Unsupervised learning model: In an unsupervised learning problem, the modeler does not attempt to predict a certain outcome, but rather seeks to uncover latent structure or attributes within the data. For example, a modeler may analyze a company’s customer base to detect its major customer segments.

Within unsupervised learning there are two primary subsets of model:

Clustering models: In a clustering problem, the objective is to group the data into similar categories or clusters. Since this is unsupervised, clustering algorithms will attempt to find patterns in the underlying data that provide more information for the modeler.

Dimensionality reduction models: In a dimensionality reduction problem, the objective is to condense the number of variables that are being considered. Again, since this is unsupervised, these algorithms attempt to find the lowest number of variables that provide the highest amount of information.

Semi-supervised learning: In a semi-supervised learning problem, the modeler is likely faced with a data set where only a partial amount of the response variable is known. One option in this scenario is to use the unsupervised portion of the data to enhance a supervised model. For example, this might be a relevant technique if you are attempting to predict the effectiveness of a continuing sales strategy that has been in place for five years but only started gathering data on the sales results beginning last year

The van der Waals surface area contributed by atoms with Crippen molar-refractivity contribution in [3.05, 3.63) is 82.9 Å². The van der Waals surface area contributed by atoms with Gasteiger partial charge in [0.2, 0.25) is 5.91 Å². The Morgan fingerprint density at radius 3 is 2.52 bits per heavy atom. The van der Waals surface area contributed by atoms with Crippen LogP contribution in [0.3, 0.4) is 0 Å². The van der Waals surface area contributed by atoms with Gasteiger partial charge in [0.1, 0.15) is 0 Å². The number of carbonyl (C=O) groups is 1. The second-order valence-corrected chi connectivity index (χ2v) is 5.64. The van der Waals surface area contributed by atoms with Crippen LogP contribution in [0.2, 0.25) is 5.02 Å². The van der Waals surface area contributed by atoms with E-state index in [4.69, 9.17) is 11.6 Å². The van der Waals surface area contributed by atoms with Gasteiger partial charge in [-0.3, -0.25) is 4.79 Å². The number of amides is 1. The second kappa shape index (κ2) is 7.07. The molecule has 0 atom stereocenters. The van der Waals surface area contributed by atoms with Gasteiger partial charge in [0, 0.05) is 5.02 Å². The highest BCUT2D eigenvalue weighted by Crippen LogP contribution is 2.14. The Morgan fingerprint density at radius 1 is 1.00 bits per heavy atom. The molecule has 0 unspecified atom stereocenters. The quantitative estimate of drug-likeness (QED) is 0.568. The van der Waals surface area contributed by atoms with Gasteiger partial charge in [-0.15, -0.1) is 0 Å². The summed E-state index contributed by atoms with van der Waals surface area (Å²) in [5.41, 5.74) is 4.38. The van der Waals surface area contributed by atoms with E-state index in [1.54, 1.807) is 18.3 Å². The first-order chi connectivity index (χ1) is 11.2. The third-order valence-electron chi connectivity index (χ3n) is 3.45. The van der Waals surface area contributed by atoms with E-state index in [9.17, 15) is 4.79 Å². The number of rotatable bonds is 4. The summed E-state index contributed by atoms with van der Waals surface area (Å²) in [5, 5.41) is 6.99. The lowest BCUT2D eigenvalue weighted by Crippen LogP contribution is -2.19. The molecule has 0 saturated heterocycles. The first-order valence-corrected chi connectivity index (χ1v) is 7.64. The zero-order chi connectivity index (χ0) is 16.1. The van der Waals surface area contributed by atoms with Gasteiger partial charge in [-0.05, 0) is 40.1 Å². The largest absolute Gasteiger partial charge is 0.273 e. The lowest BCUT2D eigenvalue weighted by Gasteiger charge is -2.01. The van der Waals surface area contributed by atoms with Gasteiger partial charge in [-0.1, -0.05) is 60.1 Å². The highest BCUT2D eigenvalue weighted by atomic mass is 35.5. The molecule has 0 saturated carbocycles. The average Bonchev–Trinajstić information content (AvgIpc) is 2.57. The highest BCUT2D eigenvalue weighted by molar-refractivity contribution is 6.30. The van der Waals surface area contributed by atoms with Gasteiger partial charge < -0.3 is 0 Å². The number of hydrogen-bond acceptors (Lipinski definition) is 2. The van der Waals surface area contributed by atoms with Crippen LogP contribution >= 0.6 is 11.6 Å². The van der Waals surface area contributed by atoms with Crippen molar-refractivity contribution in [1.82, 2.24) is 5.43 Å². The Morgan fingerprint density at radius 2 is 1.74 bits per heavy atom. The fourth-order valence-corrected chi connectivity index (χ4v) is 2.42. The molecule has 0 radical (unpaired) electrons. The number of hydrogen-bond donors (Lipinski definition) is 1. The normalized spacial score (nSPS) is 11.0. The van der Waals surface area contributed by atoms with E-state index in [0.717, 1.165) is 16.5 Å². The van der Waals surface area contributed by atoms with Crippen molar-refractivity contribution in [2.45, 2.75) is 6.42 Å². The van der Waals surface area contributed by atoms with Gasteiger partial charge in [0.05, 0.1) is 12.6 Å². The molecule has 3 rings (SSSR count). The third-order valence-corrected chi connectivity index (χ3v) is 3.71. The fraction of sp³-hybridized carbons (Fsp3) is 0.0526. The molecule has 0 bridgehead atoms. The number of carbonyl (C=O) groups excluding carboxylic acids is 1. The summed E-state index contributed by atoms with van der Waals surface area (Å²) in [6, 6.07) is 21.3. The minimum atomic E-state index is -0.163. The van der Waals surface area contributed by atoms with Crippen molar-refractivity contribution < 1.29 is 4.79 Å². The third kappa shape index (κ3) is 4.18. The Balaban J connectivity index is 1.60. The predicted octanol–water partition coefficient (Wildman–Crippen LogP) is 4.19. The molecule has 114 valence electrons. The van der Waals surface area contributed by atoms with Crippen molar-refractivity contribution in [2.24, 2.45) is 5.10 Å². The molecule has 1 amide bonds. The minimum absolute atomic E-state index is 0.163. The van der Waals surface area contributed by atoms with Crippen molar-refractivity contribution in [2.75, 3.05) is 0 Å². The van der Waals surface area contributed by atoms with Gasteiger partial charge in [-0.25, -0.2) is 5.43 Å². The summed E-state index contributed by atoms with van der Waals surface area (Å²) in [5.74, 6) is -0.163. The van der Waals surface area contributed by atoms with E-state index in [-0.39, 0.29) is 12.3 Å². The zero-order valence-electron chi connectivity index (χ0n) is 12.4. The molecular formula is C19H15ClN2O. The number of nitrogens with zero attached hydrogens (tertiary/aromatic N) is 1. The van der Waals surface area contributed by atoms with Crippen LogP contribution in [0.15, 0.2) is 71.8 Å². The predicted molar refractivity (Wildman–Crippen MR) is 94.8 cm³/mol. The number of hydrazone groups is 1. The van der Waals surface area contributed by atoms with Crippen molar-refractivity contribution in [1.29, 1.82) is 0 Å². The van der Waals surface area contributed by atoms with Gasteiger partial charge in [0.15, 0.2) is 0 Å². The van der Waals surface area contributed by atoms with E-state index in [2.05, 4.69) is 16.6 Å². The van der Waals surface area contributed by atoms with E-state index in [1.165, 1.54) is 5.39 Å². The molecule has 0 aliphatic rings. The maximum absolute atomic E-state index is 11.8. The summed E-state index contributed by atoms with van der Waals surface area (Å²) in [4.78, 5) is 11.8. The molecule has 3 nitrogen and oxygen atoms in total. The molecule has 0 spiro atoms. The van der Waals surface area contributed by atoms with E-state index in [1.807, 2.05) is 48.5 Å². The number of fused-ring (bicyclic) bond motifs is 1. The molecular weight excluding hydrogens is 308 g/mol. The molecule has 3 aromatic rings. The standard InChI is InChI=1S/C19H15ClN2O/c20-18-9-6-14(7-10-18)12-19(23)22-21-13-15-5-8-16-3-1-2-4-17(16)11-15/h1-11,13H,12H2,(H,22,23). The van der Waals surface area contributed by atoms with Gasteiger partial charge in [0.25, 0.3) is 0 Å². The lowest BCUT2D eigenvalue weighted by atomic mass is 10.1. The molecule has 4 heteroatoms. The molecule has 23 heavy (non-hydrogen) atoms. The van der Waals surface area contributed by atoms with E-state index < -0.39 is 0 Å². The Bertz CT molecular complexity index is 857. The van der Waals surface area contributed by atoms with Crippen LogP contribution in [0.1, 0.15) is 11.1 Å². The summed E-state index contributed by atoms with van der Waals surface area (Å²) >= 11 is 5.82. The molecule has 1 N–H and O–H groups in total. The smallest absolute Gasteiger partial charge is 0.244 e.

2.6 Creating a predictive model happens in five stages:

Thesis, data collection, data study, data validation, and updating of the model.

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Reprinted with permission of on the risk, Journal of the Academy of Life Underwriting (www.ontherisk.com).

2.7Conclusion

Adopting predictive modelling capabilities into our practices is critical to our future offerings and key to our ability to thrive in a competitive marketplace. Reinsurers need to focus on how we can add value to our clients and answer the looming question, “How will this technology and information affect our price?”

Here are some final thoughts on predictive modelling:

Make predictive modelling a high-priority initiative

Continue current activity and plan for future predictive modelling work

Add to staff, skills and experience.